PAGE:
Patients with the blood cancer myeloma whose cancer cells carry genetic changes associated with both good and bad prognosis have outcomes similar to those with bad risk changes alone, a new study reports.
Survival from myeloma is normally improved if patients’ tumours undergo a genetic change called hyperdiploidy - but scientists found this was not enough to offset the negative effects of genetic changes when they occurred in the same patient.
The findings suggest that myeloma patients with both ‘good’ and ‘bad’ genetic changes are at as much risk of aggressive disease as patients with bad changes alone, and should be considered for more intensive therapies
Myeloma is a type of blood cancer that develops in the bone marrow with about 5,000 people diagnosed in the UK each year.
Scientists at The Institute of Cancer Research, London, found that patients with hyperdiploidy survived for an average of five years, but survival was less than three years when their the myeloma also carried changes associated with bad prognosis.
The study was funded by the Wellcome Trust and Myeloma UK, and supported by the NIHR Biomedical Research Centre at The Royal Marsden NHS Foundation Trust and the ICR. The results were published in the journal Blood, in a paper co-authored by Dr Charlotte Pawlyn, a Clinical Research Fellow, and Dr Lorenzo Melchor, a Post-doctoral Training Fellow, at the ICR.
Harmful genetic changes – such as chromosomal translocations, where a break in DNA brings together two previously unlinked segments, or the gain or loss of a small segment of certain chromosomes - can lead to a more aggressive form of myeloma, while a type of genetic change called hyperdiploidy – where cells produce multiple copies of some chromosomes – is associated with better outcomes for myeloma patients. Until now it had been unclear what the overall effect was in patients whose cancers carried both ‘bad’ and ‘good’ genetic changes.
In this study, scientists at the ICR and Southampton University analysed genetic changes in bone marrow samples from 847 patients with myeloma, to determine the effect on survival outcome if patients had both bad and good risk changes.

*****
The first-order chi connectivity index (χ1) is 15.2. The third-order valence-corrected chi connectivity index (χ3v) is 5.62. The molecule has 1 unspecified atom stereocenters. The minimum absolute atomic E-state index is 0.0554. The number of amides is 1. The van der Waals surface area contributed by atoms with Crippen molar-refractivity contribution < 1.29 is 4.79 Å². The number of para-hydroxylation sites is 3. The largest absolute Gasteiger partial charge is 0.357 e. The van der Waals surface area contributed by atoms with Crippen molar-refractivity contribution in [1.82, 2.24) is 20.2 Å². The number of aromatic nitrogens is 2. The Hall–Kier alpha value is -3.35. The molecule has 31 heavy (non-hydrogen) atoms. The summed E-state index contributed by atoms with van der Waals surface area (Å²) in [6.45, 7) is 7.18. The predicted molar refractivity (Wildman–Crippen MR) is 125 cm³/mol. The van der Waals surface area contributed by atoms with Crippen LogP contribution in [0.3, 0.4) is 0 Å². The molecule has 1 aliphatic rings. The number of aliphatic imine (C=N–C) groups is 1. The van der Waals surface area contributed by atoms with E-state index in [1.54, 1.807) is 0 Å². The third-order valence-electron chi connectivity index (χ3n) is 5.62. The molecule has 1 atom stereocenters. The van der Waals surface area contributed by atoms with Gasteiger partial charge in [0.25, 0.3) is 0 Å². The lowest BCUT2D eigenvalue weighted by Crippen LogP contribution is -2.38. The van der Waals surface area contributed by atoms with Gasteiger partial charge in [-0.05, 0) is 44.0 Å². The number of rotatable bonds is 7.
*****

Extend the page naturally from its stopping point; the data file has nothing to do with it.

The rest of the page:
The researchers found that 499 patients had hyperdiploidy, which conferred an improvement in survival, but patients whose cancer cells also had harmful genetic changes fared significantly worse.
Patients with hyperdiploidy alone survived on average for 60.9 months, but those with both hyperdiploidy and at least one harmful genetic change survived for an average of just 35.7 months. Having more than one adverse genetic change shortened survival for patients with hyperdiploidy further; to just 20 months.
The findings show that the beneficial effect of hyperdiploidy is not enough to protect myeloma patients from the harmful effects of adverse genetic changes. But testing for these changes could give important information to clinicians attempting to identify high risk patients, allowing them to tailor their treatment accordingly.
Study leader Professor Gareth Morgan, former Professor of Haematology at The Institute of Cancer Research, London, said: “Scientists know that certain genetic changes predict outcome for myeloma patients, but it wasn’t clear if ‘good’ genetic changes could outweigh the effects of ‘bad’ changes when patients have both. Our study found that if you have these bad genetic changes you do badly irrespective of whether you have the good ones or not.
“At the moment it is not clear what treatment is best for patients with high risk genetic changes and so there is no standard approach in the UK. In order to improve patient survival we need innovative treatment strategies and trials are being designed to find the optimal approach. Our research helps identify which risk group patients fall into and takes us one step closer to delivering accurate stratified medicine for myeloma.”